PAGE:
How To Shop for a Good Bank

Using the Automated Teller Machine

With banks now offering so many services and charging higher and higher fees, you may need to review your choice of a bank. Banks are supposed to be your partners in financial management, not a drain on income. Many people stick with the same bank forever, not because it is really competitive, but because it is a habit. Well, your bank can be an expensive habit! You may be buying, as part of a package, services that you will never use. This time, do your research and make informed choices.

Step 1

Set your bank service priorities. Do you use a savings account? Do you invest through the bank? Does the bank do your accounting for you? Do you get a number of free cheques each month with a certain minimum balance? How much are you charged to use ATMs...or is there a charge each time you see a teller? Will you be borrowing? Mortgage? Sending money to family in other countries? How about retirement planning? Or even trust management in the future? How about line of credit and overdraft protection and all kinds of insurances? Write down a list of exactly what services you want. Once you have done this, do your research of the banks around you. Find out what they charge for the priorities you have listed. Get literature from these banks, especially the list of services and corresponding fees and any "packages" and discounts.

Step 2

Of the banks on your list, locate branches closest to you. Determine which of these is most accessible to you from home or from work. Look at banks you can walk to easily from your house or your office. With the cost of gas, you don't want to drive each time you want to withdraw money in your account. And remember, usually you pay extra fees when you withdraw money from the ATMs of another bank. Chances are you will find yourself withdrawing money constantly from the handiest bank and pay the corresponding higher fees if it isn't yours.

Step 3

Study the fees for services you often use. If you use checks to pay your bills, or you do transactions by telephone or online, then compare fees. Sometimes, banks offer plans that cover a group of services. Look into this. If one plan covers most of the services you use, go for the plan. Monitor your monthly statements so you can shift to a better plan when you have established your transaction patterns. If you do NOT use online banking, find out how much extra you are spending for teller service.

Step 4

Get good customer service. When you know someone in your bank, you often get better help. If there is a problem, you can call that person and she looks into the matter for you. Banks are in a very tough competition and they want your service. Make them work for it. Ask to see a bank officer with your list in hand and ask her why you should choose that bank over all the others. Ask them to explain their assortment of credit cards and find one that works for you. As you know, many bank employees tend to move quite frequently. Ask your contact to introduce you to his replacement each time this happens. Blow his socks off with a Christmas or Eid or Hanukkah card.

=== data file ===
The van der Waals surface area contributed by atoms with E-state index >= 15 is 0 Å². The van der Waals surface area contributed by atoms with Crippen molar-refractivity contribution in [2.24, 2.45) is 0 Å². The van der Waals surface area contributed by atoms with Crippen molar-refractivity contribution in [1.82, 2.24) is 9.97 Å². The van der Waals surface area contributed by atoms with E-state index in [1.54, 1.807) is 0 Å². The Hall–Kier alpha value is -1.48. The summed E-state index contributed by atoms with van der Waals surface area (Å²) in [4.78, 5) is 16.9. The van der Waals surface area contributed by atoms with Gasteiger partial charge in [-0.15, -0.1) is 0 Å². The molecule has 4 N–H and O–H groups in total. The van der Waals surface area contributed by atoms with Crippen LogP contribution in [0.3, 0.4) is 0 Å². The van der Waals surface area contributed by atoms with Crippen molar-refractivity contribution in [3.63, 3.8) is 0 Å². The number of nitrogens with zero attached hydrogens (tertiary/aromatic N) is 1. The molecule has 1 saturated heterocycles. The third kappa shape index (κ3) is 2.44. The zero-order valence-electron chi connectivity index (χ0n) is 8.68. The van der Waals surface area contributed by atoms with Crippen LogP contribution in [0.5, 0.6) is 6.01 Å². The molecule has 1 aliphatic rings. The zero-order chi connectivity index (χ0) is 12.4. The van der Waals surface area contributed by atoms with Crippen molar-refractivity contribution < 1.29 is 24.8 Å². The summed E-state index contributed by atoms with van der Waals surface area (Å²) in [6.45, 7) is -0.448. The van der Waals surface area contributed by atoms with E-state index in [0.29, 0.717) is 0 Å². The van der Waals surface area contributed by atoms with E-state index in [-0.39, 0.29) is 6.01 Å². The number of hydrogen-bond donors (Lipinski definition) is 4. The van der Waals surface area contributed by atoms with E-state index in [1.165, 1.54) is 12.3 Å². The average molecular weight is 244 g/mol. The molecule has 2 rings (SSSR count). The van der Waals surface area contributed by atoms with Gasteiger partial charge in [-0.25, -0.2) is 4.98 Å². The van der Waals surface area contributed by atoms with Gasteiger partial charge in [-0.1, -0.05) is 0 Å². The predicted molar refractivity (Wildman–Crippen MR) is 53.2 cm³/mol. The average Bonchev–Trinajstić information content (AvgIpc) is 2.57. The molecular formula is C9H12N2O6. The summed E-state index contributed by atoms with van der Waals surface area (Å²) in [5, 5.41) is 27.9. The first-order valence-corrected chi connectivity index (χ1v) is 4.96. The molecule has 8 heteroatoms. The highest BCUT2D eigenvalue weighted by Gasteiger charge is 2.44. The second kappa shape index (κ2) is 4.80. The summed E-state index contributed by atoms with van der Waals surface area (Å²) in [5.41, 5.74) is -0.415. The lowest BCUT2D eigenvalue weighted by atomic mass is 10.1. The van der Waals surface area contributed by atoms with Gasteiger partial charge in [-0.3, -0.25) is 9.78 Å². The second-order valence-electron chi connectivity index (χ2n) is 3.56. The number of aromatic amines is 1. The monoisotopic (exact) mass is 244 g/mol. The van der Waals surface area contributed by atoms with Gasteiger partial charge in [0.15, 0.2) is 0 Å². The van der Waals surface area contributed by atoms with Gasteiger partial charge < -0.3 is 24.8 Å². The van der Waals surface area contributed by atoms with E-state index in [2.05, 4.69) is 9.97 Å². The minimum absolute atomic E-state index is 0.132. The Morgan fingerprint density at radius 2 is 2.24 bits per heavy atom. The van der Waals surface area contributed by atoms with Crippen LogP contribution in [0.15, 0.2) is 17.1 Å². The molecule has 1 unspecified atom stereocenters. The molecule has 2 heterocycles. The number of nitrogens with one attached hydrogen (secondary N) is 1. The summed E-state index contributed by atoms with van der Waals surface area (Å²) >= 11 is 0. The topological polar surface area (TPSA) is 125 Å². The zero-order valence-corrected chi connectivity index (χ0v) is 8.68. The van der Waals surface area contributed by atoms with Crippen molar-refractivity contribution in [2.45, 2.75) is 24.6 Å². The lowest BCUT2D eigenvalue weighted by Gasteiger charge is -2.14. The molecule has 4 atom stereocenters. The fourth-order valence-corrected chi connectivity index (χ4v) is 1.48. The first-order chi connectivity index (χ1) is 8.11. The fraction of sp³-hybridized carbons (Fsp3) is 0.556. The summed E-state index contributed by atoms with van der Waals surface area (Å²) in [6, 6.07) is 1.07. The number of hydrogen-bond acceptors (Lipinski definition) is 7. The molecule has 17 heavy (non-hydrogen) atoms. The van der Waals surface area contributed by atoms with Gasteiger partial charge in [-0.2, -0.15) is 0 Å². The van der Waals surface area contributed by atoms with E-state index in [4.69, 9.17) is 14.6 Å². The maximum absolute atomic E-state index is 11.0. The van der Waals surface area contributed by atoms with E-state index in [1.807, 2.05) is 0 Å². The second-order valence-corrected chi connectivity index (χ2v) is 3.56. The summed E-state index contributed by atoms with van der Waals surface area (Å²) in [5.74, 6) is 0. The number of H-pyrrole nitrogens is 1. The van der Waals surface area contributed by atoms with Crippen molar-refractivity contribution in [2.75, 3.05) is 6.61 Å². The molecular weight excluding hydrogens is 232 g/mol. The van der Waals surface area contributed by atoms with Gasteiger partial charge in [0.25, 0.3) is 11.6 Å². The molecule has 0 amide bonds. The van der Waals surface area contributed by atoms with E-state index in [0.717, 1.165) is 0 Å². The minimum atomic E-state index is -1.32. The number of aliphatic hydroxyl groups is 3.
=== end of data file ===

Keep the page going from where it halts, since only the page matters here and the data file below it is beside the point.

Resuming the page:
Step 5

Establish a relationship with your bank. If you are not one of those ushered in to a totally different floor from the line-ups because of the size of your portfolio, make yourself known to your bank employees. Introduce yourself to the receptionist. Make sure he or she remembers you. When your schedule affords it, go in at less busy times. The bank staff is more inclined to be friendly and conversant. And remember, don't become the bank grump or everyone will run when you come in! Tell them when the service is good, too.

Step 6

Stick to what works for you. Often, you get one bad service or a hike in fees and you throw out your bank. Dumb. Use this occasion to let your bank know you better and see if the customer service staff has other ideas to help out. Work through the problem with them. Give them a chance. Build the relationship...it really is worthwhile over time.

Step 7

Go online. If you almost never go to your bank, why are you paying to support your bank's branches and all the staffing? If you don't need a full service bank, check out the options. Look at the new breed of online banks and see if they meet your needs.


While many of us tend to be loyal to our bank and for good reason, it is good to review transactions with them and negotiate better terms. They are there to make money but to do that they must have YOU. If they see you as a good long-term customer, they will work hard to keep you with them.

 

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Comments

Jul
11

Funny that this should come at this time! I'm in the process of changing banks! When small banks (they're way, way better!) get swallowed up by large corporate banks, the beautiful customer service one enjoyed slowly disappears, and bank fees and chargees which were non-existent, all of a sudden bites you pretty hard! Relationships with bank employees though are paramount especially in a business context.

By Enid Sevilla
Jul
11

Thanks S.E. Smith. You are right! Great addition.

By Mary Norton
Jul
10

I would also add that it's always a good idea to check on promotions, especially for savings accounts. Sometimes banks will offer a high interest rate on savings/interest-bearing checking, especially in a poor economy, when they want your money so that they can invest it; sometimes you can lock in a great rate for six months and it makes a big difference.

By S. E. Smith